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Taking note from our ancestors, let’s bring back some traditions that should never have been done away with in the first place.

Because we have fallen into the trap of convenience and “ instant” when it comes to food, our health has suffered.

Properly preparing our food is key to allowing our bodies to get the most out of it.

Sprouting, soaking, fermenting, rinsing, and slow-cooking foods have so many benefits and before the recent age, it was the norm.

This is because so many foods have anti-nutrients and are harder to digest, thus properly preparing them is key to digestibility and absorbability.

Fermentation, for instance, is a universal part of human culture. This dates back to at least 6,000 BC if not further.

Fermentation makes foods last longer, gives them a better flavor, is safer to consume, & easier to digest.

 

The Benefits of soaking

  • Anti-nutritional enzyme inhibitors are reduced.
  • The chance for a side effect of excess gas is lessened.
  • Reduces phytic acids and improves the absorption of important nutrients and minerals, such as protein, iron, zinc, and calcium.
  • Decreased cooking time and improved texture

 

Simple steps to proper preparation:

Veggies that contain anti-nutrients and therefore are best consumed cooked

 Above-ground veggies that include broccoli, cauliflower, spinach, kale, collards, mustard greens, cabbage, and Brussels sprouts. Cooking these veggies will improve their digestibility, however, if you have a severely compromised gut, I would avoid them for a time period to improve digestion. 

Soaking Nuts and Seeds:
All nuts: Place 4 cups of raw, shelled nuts into a large mixing bowl. Cover with water and stir in 1 tablespoon of Celtic sea salt. Soak (see chart below for specific soaking times). Drain and then place in a dehydrator, or spread the nuts on a large baking sheet lined with unbleached parchment paper and dehydrate them in a warm oven (under 150ºF) for 12 to 24 hours. I usually let the nuts dehydrate in my oven overnight.

Almonds: 7-8 hours
Brazil Nuts: 4-6 hours
Cashews: 3-6 hours
Flaxseeds: 7-8 hours
Hazelnuts: 7-8 hours
Macadamia Nuts: 6-7 hours
Pecans: 7 hours
Pine Nuts: 7 hours
Pistachios: 4 hours
Pumpkin Seeds: 7-8 hours
Sesame Seeds: 7-8 hours
Sunflower Seeds: 4 hours
Walnuts: 6 hours

Soaking Grains:
Rice and Millet: Place 2 cups of grain into a large mixing bowl and cover with 2 cups of warm water. Stir in 2 tablespoons of fresh lemon juice or apple cider vinegar. Leave the bowl at room temperature for 7 hours. Drain, rinse, and then cook as usual.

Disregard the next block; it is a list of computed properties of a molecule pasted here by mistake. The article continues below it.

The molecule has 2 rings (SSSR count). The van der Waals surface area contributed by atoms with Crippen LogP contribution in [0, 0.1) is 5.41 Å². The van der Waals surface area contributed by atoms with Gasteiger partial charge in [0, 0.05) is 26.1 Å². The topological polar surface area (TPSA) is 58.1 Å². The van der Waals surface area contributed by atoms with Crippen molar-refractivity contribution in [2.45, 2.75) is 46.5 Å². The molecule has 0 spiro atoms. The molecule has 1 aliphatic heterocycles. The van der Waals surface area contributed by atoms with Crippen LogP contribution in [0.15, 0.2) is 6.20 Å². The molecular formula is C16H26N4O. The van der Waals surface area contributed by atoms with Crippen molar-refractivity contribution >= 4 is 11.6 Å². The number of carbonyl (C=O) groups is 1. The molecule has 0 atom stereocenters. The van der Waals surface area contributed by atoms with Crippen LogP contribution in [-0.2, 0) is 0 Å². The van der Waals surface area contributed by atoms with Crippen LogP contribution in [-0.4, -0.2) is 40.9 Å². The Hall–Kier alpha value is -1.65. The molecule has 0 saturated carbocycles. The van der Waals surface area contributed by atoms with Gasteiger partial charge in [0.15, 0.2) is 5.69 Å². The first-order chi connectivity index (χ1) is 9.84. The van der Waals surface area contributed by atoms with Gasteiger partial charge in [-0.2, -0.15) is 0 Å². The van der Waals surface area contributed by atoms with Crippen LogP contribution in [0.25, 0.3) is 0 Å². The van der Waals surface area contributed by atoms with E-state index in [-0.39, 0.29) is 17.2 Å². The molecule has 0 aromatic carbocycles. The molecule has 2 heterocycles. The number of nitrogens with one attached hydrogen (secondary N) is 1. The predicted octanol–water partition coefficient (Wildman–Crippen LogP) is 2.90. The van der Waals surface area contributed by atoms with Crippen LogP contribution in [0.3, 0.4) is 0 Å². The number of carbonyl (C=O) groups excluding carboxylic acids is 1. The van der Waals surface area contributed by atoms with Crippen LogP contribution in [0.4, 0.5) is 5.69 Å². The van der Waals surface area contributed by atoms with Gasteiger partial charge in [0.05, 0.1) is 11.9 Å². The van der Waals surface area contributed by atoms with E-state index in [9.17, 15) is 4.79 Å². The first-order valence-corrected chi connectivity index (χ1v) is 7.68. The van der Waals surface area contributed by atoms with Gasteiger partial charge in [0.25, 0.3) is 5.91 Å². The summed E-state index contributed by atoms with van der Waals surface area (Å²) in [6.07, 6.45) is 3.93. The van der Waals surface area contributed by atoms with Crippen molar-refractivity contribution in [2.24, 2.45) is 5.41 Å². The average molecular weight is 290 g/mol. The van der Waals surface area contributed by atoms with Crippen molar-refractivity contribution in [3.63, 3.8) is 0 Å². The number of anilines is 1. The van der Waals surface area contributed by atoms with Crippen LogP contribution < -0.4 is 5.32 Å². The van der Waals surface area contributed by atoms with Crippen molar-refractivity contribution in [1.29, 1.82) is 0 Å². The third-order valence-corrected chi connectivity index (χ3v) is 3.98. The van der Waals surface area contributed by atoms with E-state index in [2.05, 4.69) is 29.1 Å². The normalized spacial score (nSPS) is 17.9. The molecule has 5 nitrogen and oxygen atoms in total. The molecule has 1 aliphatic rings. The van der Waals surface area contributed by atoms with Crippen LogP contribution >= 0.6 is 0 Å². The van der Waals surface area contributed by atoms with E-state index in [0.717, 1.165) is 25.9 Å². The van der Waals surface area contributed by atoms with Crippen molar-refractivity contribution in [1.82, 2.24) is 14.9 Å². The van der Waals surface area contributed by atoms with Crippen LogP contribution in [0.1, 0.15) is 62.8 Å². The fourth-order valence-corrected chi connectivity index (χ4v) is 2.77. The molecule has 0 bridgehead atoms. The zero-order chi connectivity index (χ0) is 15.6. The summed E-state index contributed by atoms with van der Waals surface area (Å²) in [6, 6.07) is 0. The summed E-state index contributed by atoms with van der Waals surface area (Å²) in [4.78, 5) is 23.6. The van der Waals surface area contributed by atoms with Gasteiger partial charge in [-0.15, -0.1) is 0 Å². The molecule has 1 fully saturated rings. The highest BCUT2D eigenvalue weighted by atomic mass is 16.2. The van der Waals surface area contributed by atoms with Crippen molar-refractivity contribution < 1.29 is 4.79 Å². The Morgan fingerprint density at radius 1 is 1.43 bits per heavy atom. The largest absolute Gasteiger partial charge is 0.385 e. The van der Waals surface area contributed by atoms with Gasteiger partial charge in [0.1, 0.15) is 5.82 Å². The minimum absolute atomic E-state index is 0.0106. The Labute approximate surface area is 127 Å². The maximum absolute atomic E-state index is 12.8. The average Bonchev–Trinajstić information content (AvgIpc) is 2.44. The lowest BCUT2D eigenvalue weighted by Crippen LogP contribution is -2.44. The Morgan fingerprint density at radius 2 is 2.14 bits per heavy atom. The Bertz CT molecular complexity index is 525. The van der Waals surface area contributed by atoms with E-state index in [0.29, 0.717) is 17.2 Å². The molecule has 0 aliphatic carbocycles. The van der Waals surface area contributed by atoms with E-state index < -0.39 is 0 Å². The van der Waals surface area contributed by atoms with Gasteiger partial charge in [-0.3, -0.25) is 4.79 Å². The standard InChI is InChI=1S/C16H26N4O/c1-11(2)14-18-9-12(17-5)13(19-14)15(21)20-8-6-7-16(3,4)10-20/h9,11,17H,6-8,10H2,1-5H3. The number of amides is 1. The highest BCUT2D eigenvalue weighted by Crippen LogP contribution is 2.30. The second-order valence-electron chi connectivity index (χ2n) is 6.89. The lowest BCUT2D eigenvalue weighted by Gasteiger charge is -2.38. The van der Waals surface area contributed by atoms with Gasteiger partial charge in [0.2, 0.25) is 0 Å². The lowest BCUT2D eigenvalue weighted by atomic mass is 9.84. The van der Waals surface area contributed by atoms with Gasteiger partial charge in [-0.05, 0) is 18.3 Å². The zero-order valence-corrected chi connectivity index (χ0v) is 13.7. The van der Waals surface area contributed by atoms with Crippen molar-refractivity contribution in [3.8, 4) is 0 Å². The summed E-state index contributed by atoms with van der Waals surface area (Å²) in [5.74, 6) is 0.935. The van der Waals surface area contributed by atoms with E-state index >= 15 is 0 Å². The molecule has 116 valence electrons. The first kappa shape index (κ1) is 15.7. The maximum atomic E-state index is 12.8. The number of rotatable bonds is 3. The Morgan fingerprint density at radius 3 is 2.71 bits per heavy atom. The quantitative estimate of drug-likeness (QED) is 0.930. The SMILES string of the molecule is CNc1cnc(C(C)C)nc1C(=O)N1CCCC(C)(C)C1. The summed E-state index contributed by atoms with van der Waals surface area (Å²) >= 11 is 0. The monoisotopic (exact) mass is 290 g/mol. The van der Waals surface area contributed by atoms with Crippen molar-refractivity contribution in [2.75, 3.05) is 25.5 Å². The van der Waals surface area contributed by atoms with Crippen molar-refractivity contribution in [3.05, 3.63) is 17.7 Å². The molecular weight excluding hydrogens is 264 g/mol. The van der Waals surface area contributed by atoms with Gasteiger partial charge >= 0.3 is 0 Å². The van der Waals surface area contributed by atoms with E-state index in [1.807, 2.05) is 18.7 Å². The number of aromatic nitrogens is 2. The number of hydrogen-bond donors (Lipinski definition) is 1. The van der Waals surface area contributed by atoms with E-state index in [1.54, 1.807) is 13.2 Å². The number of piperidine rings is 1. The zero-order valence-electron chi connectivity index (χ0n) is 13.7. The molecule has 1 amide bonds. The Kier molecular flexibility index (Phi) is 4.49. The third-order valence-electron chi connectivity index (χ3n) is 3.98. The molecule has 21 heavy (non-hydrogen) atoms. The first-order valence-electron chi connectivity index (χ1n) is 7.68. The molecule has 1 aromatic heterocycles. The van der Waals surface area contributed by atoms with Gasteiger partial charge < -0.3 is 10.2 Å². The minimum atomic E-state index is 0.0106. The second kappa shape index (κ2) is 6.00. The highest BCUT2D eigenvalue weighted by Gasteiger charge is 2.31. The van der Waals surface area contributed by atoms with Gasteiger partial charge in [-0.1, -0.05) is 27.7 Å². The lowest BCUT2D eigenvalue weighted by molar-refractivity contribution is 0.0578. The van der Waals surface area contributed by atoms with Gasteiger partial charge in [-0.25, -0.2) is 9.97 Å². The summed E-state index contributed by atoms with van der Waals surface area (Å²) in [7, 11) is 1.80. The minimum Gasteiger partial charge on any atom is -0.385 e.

Quinoa: Place 2 cups of quinoa into a large mixing bowl and cover it with 6 cups of water. Stir in 1 tablespoon of fresh lemon juice or apple cider vinegar. Leave at room temperature for 24 hours. Drain, rinse, and then cook as usual.

All other grains: Place 2 cups of grain into a large mixing bowl and cover with 2 cups of warm water. Stir in 2 tablespoons of fresh lemon juice or apple cider vinegar. Leave the bowl at room temperature for 12-24 hours. Drain, rinse, and then cook as usual, or dry in a dehydrator.

Soaking Legumes:
For Kidney, Pinto, Navy, White, and Black Beans: Place 2 cups of beans into a large mixing bowl and cover with warm water. Stir in 2 pinches of baking soda. Leave at room temperature and soak for at least 18-24 hours total. Every 7 hours, drain the beans, cover them with warm water again and stir in another 2 pinches of baking soda.

Drain, rinse, and cook in a large pot or slow cooker. Avoid using a pressure cooker as the extremely high temperature and pressure will denature the protein and can destroy other nutrients in the legumes.

Lentils: Place 2 cups of lentils into a large mixing bowl and cover with warm water. Stir in 2 tablespoons of lemon juice or apple cider vinegar. Leave at room temperature and soak for at least 7 hours.

Drain, rinse, and cook in a large pot or slow cooker. Avoid using a pressure cooker as the extremely high temperature and pressure will denature the protein and can destroy other nutrients in the legumes.

Garbanzo Beans: Place 2 cups of beans into a large mixing bowl and cover with warm water. Stir in 2 tablespoons of fresh lemon juice or apple cider vinegar. Leave at room temperature and soak for at least 24 hours.

Drain, rinse, and cook in a large pot or slow cooker. Avoid using a pressure cooker as the extremely high temperature and pressure will denature the protein and can destroy other nutrients in the legumes.

 

 

 

 

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